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So he named a guy who is a most unlikely person to be put on the council, which everybody in town said he's a nice fella, we don't know why he should be a council member, and the mayor even described him, and I have a quote there as “standing on the street, sweeping the street, waving to everybody, talking to everybody, what a nice gentle fellow he was.” He's actually an artist, but he has no sense of political anything, and since he's been on [the council], he's just followed the lead of the people who are the majority on there, so while winning eventually, the folks there who are trying to do the right thing lost.

Turning toward what can be done about this, what about your idea of removing prosecutors from this electoral system, or setting aside professional special prosecutors?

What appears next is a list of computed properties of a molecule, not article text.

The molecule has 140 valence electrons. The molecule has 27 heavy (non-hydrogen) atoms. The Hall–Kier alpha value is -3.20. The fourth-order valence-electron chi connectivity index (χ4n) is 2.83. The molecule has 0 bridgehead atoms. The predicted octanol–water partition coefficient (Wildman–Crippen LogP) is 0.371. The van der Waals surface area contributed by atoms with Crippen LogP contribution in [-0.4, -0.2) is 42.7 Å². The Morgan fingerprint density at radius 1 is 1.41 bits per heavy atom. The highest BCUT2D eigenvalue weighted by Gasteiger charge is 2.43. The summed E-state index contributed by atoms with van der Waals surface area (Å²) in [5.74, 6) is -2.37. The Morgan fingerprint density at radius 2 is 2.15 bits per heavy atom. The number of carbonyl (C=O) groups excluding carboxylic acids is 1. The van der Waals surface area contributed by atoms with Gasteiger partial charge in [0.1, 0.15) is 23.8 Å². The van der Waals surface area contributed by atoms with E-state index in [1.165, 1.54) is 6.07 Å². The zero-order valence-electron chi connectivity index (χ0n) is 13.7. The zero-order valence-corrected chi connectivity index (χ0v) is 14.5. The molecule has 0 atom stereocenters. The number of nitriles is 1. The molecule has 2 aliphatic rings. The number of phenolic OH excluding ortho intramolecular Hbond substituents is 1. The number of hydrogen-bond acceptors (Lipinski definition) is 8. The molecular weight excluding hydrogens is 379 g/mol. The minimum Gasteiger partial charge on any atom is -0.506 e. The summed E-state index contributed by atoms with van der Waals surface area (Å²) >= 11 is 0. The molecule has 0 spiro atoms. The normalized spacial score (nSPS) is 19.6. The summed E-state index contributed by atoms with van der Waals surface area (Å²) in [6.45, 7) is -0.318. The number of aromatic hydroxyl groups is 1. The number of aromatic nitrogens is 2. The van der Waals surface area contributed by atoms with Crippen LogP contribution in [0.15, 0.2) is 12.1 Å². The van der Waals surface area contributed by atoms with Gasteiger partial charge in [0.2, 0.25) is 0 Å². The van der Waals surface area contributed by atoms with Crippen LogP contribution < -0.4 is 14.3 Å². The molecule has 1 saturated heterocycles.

Congress could pass a law setting up special federal prosecutors in case of vote-buying, voter fraud, or states could appoint special prosecutors in cases where there are instances of alleged vote buying. For example when all those calls came to the hotline that Greg investigated, he found evidence, instead of them having to take it to the local prosecutor, since that person was elected — maybe some of them are honest, maybe some are not — but without having to make that judgment, you can have an independent prosecutor whose sole brief is to prosecute cases involving voting, with the understanding that everybody up and down the line is elected to the same system, see, you don't want to have bias in the system. So that will be good for states to do, and at the municipal level, cities and counties could do the same thing, have an independent prosecutor for cases like this.